Lozano Smith's attorneys are recognized leaders in the state on charter school issues. The firm has been involved in every aspect of charter school law on behalf of education agencies throughout the state, including review of initial and renewal petitions, assisting boards with the denial and appeals process, assisting in all aspects of facilities issues, drafting Memoranda of Understanding (MOUs) for operational and special education services, assisting staff in oversight of approved charters, and charter revocation. The firm has also assisted school districts and county boards of education to establish and operate dependent charter schools.
Areas of Practice
To ensure the success of its clients, the Charter Schools Practice Group specializes in:
- Review of petitions to establish charter schools
- MOUs for operational and special education services
- Reviewing and assisting districts with renewal and revocation processes
- Navigate facilities obligations to charter schools
Real World Applications
The firm’s attorneys help school districts and county offices of education navigate the law and manage their relationships with the charter schools that they authorize. Our client authorizers vary, with charter school communities that are small and large. Lozano Smith has advised numerous clients on issues relating to Proposition 39 charter facilities and related funding questions. This has included negotiating facilities agreements and litigating issues regarding use of particular facilities.
Charter School Facilities
The firm has provided counsel and advocacy in every aspect of charter school law on behalf of authorizers throughout the state, including assisting in all aspects of charter school facilities issues and Prop. 39. Lozano Smith has provided advice to many school district clients on issues regarding Proposition 39, charter school facilities, and related legal obligations. This advice has been on issues related to negotiating facilities agreements with charter schools, reviewing and negotiating charter school petitions, as well as litigating issues regarding use of particular facilities. We also counsel large and diverse school districts that are impacted by a high concentration of charter schools.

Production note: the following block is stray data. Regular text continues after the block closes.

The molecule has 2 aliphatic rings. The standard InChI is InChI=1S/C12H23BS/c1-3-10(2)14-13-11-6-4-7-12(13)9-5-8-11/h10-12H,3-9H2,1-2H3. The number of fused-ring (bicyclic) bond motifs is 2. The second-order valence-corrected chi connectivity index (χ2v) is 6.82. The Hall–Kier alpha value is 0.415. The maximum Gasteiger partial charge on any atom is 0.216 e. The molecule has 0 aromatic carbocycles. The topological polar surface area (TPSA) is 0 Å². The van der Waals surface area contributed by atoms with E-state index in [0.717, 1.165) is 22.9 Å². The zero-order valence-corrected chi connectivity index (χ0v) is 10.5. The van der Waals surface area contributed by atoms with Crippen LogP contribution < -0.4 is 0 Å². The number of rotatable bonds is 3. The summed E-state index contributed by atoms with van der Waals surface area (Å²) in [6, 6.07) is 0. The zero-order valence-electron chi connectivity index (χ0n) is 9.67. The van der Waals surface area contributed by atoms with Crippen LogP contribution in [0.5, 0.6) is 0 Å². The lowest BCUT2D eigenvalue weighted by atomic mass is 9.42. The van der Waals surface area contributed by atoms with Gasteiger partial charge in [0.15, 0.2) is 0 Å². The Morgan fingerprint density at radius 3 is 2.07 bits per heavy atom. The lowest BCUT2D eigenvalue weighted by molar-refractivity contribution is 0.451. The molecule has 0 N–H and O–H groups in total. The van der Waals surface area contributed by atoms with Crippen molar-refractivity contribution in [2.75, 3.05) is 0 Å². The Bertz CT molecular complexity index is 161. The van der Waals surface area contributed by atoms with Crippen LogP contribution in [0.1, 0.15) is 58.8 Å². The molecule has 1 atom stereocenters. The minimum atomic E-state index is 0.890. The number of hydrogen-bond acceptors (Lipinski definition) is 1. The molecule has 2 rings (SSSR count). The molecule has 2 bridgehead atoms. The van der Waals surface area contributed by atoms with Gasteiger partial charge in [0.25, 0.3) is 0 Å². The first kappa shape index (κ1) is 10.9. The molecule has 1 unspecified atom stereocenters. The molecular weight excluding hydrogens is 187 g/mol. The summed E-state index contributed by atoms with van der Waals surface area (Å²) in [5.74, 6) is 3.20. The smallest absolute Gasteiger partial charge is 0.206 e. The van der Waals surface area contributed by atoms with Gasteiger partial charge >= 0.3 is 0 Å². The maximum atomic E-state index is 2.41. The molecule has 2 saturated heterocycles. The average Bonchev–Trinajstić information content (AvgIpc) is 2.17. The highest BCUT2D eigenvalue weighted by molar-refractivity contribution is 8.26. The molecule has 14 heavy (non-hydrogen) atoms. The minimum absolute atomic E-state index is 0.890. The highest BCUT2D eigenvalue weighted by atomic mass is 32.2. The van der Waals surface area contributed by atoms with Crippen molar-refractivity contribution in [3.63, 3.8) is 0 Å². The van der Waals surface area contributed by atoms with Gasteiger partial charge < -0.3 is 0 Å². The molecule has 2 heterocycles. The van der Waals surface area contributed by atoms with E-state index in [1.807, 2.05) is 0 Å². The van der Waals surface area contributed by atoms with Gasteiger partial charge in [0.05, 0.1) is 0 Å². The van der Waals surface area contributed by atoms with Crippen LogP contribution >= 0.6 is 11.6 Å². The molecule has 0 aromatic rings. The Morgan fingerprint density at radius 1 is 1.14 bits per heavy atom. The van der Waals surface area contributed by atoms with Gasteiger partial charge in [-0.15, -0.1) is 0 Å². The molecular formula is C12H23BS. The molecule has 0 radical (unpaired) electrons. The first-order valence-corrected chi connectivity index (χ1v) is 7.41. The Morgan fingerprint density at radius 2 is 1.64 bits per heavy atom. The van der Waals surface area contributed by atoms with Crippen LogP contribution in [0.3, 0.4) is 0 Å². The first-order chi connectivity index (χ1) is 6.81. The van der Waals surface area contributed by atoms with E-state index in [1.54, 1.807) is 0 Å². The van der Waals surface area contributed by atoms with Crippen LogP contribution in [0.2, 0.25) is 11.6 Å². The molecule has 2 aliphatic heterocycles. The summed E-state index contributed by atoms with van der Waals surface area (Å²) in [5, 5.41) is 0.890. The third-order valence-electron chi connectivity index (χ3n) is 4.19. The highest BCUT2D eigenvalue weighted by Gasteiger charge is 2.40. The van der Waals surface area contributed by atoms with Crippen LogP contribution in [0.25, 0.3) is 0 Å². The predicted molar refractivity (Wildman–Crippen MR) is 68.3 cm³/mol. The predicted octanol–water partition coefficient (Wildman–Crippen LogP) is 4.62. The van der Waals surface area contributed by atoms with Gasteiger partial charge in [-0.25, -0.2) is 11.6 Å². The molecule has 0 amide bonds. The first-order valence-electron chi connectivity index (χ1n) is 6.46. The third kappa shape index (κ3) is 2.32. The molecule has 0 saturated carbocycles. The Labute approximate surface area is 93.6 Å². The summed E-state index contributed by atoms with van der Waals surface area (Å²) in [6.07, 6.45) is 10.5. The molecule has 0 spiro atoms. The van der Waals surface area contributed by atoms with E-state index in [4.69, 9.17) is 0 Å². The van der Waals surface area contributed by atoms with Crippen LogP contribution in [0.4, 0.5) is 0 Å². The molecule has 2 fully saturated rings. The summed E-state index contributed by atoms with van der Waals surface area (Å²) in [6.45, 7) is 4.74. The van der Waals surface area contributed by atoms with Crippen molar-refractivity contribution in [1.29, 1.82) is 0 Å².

November 2021Number 42On October 8, 2021, Governor Newsom signed into law Assembly Bill (AB) 101, which will require all local educational agencies (LEAs) including charter schools, serving high school students to provide a full-year course in ethnic studies to high school students by the 2025-26 school year. AB 101 also will require completion of a one-semester course in ethnic studies as a high school graduation requirement for students graduating in the 2029-30 school year and beyond.A sim...
November 2021Number 41The California Court of Appeal has held that school districts must exclude maintenance and operations costs from their calculations when determining the pro rata fees of a charter school that pays for its own maintenance and operations. (Mt. Diablo Unified School District v. Clayton Valley Charter High School (2021) 69 Cal.App.5th 1004.) “Pro rata fees” are the “rent” a charter school pays to a school district for the charter school’s use of...
New Laws Affect County Offices of Education: County Superintendent Oversight Duties and Student Board Members
November 2021Number 39On October 8, 2021, the Governor signed Assembly Bills (AB) 559 and 824 into law. AB 559 provides a new process for identifying schools that county superintendents are required to inspect each year. AB 824 authorizes county boards of education and charter schools to appoint high school pupils as members of their governing boards in response to a student petition.AB 559Previously, Education Code section 1240 required a county superintendent of schools to annually inspect ...
November 2021Number 37Three new bills signed by Governor Newsom impact student health including requiring the development of type 1 diabetes information to be made available to parents or guardians, making menstrual products more accessible in public school restrooms, and informing students on the best practices for returning to exercise and physical activity after displaying symptoms of or testing positive for COVID-19.Senate Bill 97 – Pupil Health: Type 1 Diabetes Information: Parent ...
Ninth Circuit Finds COVID-19 Limits on Public School In-Person Learning Permissible, but Not for Private Schools
September 2021Number 27The U.S. Ninth Circuit Court of Appeals recently issued an opinion in Brach v. Newsom (9th Cir. July 23, 2021, No. 20-56291) __ F.3d __, holding that the 14th Amendment rights of public school students and their parents were not violated when the State of California prohibited in-person learning in counties with high rates of COVID-19. However, the Ninth Circuit’s rationale did not extend to private school students and their parents, finding that the limitations p...
AB 130 Significantly Impacts Charter Schools: Charter Term and Nonclassroom-based Moratorium Extensions Headline Key Updates